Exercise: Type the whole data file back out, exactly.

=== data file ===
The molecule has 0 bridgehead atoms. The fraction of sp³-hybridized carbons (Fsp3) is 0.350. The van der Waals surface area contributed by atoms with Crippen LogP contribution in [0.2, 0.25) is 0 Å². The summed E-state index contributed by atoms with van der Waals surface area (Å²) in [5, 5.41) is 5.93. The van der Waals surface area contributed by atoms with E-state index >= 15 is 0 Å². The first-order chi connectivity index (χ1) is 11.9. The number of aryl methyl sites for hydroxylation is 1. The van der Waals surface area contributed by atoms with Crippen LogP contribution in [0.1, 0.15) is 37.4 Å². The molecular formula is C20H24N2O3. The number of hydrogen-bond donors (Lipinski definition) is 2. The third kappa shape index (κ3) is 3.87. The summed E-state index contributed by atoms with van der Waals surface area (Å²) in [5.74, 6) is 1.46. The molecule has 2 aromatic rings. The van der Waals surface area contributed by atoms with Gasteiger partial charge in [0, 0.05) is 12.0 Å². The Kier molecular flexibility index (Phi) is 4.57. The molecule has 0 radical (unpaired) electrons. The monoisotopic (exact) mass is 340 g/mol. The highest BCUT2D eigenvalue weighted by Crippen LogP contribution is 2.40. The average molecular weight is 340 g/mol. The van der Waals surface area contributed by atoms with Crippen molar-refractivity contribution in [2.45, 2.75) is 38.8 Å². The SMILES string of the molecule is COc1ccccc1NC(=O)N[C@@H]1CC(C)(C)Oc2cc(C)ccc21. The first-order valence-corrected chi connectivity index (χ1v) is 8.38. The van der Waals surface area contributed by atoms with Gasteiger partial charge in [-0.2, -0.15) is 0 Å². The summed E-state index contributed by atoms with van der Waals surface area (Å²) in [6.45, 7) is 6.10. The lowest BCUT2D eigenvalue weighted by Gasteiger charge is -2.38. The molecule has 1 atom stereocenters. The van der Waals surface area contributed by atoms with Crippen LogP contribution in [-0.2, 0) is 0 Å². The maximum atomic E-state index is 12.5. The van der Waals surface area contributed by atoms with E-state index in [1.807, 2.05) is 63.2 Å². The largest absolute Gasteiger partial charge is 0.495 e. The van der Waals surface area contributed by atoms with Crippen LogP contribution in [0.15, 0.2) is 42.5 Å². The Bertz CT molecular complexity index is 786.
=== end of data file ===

The molecule has 0 bridgehead atoms. The fraction of sp³-hybridized carbons (Fsp3) is 0.350. The van der Waals surface area contributed by atoms with Crippen LogP contribution in [0.2, 0.25) is 0 Å². The summed E-state index contributed by atoms with van der Waals surface area (Å²) in [5, 5.41) is 5.93. The van der Waals surface area contributed by atoms with E-state index >= 15 is 0 Å². The first-order chi connectivity index (χ1) is 11.9. The number of aryl methyl sites for hydroxylation is 1. The van der Waals surface area contributed by atoms with Crippen LogP contribution in [0.1, 0.15) is 37.4 Å². The molecular formula is C20H24N2O3. The number of hydrogen-bond donors (Lipinski definition) is 2. The third kappa shape index (κ3) is 3.87. The summed E-state index contributed by atoms with van der Waals surface area (Å²) in [5.74, 6) is 1.46. The molecule has 2 aromatic rings. The van der Waals surface area contributed by atoms with Gasteiger partial charge in [0, 0.05) is 12.0 Å². The Kier molecular flexibility index (Phi) is 4.57. The molecule has 0 radical (unpaired) electrons. The monoisotopic (exact) mass is 340 g/mol. The highest BCUT2D eigenvalue weighted by Crippen LogP contribution is 2.40. The average molecular weight is 340 g/mol. The van der Waals surface area contributed by atoms with Crippen molar-refractivity contribution in [2.45, 2.75) is 38.8 Å². The SMILES string of the molecule is COc1ccccc1NC(=O)N[C@@H]1CC(C)(C)Oc2cc(C)ccc21. The first-order valence-corrected chi connectivity index (χ1v) is 8.38. The van der Waals surface area contributed by atoms with Gasteiger partial charge in [-0.2, -0.15) is 0 Å². The summed E-state index contributed by atoms with van der Waals surface area (Å²) in [6.45, 7) is 6.10. The lowest BCUT2D eigenvalue weighted by Gasteiger charge is -2.38. The molecule has 1 atom stereocenters. The van der Waals surface area contributed by atoms with Crippen LogP contribution in [-0.2, 0) is 0 Å². The maximum atomic E-state index is 12.5. The van der Waals surface area contributed by atoms with E-state index in [1.807, 2.05) is 63.2 Å². The largest absolute Gasteiger partial charge is 0.495 e. The van der Waals surface area contributed by atoms with Crippen LogP contribution in [0.15, 0.2) is 42.5 Å². The Bertz CT molecular complexity index is 786.